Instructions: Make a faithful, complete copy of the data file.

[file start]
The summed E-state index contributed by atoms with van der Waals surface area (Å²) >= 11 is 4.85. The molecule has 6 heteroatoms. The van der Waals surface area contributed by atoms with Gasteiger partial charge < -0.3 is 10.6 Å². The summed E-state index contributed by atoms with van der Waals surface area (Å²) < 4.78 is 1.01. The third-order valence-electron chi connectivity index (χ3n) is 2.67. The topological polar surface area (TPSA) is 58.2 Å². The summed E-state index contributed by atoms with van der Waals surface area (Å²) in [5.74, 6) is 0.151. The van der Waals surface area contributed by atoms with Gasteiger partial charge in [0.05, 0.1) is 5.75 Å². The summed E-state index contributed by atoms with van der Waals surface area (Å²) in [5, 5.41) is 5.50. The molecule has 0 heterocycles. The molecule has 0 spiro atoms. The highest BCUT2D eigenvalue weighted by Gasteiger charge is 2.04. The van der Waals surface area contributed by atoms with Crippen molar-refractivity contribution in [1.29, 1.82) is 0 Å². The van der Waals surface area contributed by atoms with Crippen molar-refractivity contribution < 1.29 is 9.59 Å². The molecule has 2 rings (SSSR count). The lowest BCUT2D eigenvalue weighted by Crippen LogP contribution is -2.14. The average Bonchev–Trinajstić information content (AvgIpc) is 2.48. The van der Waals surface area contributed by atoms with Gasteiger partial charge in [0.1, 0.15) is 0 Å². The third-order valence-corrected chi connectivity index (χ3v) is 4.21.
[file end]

The summed E-state index contributed by atoms with van der Waals surface area (Å²) >= 11 is 4.85. The molecule has 6 heteroatoms. The van der Waals surface area contributed by atoms with Gasteiger partial charge < -0.3 is 10.6 Å². The summed E-state index contributed by atoms with van der Waals surface area (Å²) < 4.78 is 1.01. The third-order valence-electron chi connectivity index (χ3n) is 2.67. The topological polar surface area (TPSA) is 58.2 Å². The summed E-state index contributed by atoms with van der Waals surface area (Å²) in [5.74, 6) is 0.151. The van der Waals surface area contributed by atoms with Gasteiger partial charge in [0.05, 0.1) is 5.75 Å². The summed E-state index contributed by atoms with van der Waals surface area (Å²) in [5, 5.41) is 5.50. The molecule has 0 heterocycles. The molecule has 0 spiro atoms. The highest BCUT2D eigenvalue weighted by Gasteiger charge is 2.04. The van der Waals surface area contributed by atoms with Crippen molar-refractivity contribution in [1.29, 1.82) is 0 Å². The van der Waals surface area contributed by atoms with Crippen molar-refractivity contribution < 1.29 is 9.59 Å². The molecule has 2 rings (SSSR count). The lowest BCUT2D eigenvalue weighted by Crippen LogP contribution is -2.14. The average Bonchev–Trinajstić information content (AvgIpc) is 2.48. The van der Waals surface area contributed by atoms with Gasteiger partial charge in [0.1, 0.15) is 0 Å². The third-order valence-corrected chi connectivity index (χ3v) is 4.21.